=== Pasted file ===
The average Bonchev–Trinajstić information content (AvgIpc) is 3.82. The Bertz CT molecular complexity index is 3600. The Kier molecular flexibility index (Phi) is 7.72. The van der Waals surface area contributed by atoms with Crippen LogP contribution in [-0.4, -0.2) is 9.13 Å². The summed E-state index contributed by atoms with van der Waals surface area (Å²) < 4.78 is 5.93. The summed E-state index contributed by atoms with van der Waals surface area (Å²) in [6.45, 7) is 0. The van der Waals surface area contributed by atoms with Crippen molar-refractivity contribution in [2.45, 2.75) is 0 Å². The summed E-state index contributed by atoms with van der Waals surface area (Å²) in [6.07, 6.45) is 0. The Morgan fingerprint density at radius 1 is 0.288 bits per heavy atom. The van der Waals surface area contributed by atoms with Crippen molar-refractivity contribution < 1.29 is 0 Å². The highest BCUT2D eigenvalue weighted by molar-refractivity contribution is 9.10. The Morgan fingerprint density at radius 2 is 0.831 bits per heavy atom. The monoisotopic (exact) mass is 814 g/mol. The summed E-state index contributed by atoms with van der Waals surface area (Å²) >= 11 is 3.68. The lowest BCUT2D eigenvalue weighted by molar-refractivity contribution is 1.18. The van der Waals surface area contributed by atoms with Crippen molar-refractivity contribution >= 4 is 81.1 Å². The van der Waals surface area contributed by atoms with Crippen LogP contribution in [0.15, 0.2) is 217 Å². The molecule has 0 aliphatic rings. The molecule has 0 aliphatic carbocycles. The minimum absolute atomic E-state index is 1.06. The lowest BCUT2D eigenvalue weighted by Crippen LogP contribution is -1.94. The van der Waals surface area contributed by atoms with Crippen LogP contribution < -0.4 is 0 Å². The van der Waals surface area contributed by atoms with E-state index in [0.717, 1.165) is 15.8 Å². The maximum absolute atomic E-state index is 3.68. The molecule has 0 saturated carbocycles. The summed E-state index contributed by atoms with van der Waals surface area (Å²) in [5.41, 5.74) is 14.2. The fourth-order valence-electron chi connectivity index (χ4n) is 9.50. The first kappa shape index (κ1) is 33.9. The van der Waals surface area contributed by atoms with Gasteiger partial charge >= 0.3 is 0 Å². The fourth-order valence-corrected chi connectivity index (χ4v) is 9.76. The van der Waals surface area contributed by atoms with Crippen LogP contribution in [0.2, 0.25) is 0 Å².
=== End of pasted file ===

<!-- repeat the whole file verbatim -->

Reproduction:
The average Bonchev–Trinajstić information content (AvgIpc) is 3.82. The Bertz CT molecular complexity index is 3600. The Kier molecular flexibility index (Phi) is 7.72. The van der Waals surface area contributed by atoms with Crippen LogP contribution in [-0.4, -0.2) is 9.13 Å². The summed E-state index contributed by atoms with van der Waals surface area (Å²) < 4.78 is 5.93. The summed E-state index contributed by atoms with van der Waals surface area (Å²) in [6.45, 7) is 0. The van der Waals surface area contributed by atoms with Crippen molar-refractivity contribution in [2.45, 2.75) is 0 Å². The summed E-state index contributed by atoms with van der Waals surface area (Å²) in [6.07, 6.45) is 0. The Morgan fingerprint density at radius 1 is 0.288 bits per heavy atom. The van der Waals surface area contributed by atoms with Crippen molar-refractivity contribution < 1.29 is 0 Å². The highest BCUT2D eigenvalue weighted by molar-refractivity contribution is 9.10. The Morgan fingerprint density at radius 2 is 0.831 bits per heavy atom. The monoisotopic (exact) mass is 814 g/mol. The summed E-state index contributed by atoms with van der Waals surface area (Å²) >= 11 is 3.68. The lowest BCUT2D eigenvalue weighted by molar-refractivity contribution is 1.18. The van der Waals surface area contributed by atoms with Crippen molar-refractivity contribution >= 4 is 81.1 Å². The van der Waals surface area contributed by atoms with Crippen LogP contribution in [0.15, 0.2) is 217 Å². The molecule has 0 aliphatic rings. The molecule has 0 aliphatic carbocycles. The minimum absolute atomic E-state index is 1.06. The lowest BCUT2D eigenvalue weighted by Crippen LogP contribution is -1.94. The van der Waals surface area contributed by atoms with Crippen LogP contribution < -0.4 is 0 Å². The van der Waals surface area contributed by atoms with E-state index in [0.717, 1.165) is 15.8 Å². The maximum absolute atomic E-state index is 3.68. The molecule has 0 saturated carbocycles. The summed E-state index contributed by atoms with van der Waals surface area (Å²) in [5.41, 5.74) is 14.2. The fourth-order valence-electron chi connectivity index (χ4n) is 9.50. The first kappa shape index (κ1) is 33.9. The van der Waals surface area contributed by atoms with Gasteiger partial charge >= 0.3 is 0 Å². The fourth-order valence-corrected chi connectivity index (χ4v) is 9.76. The van der Waals surface area contributed by atoms with Crippen LogP contribution in [0.2, 0.25) is 0 Å².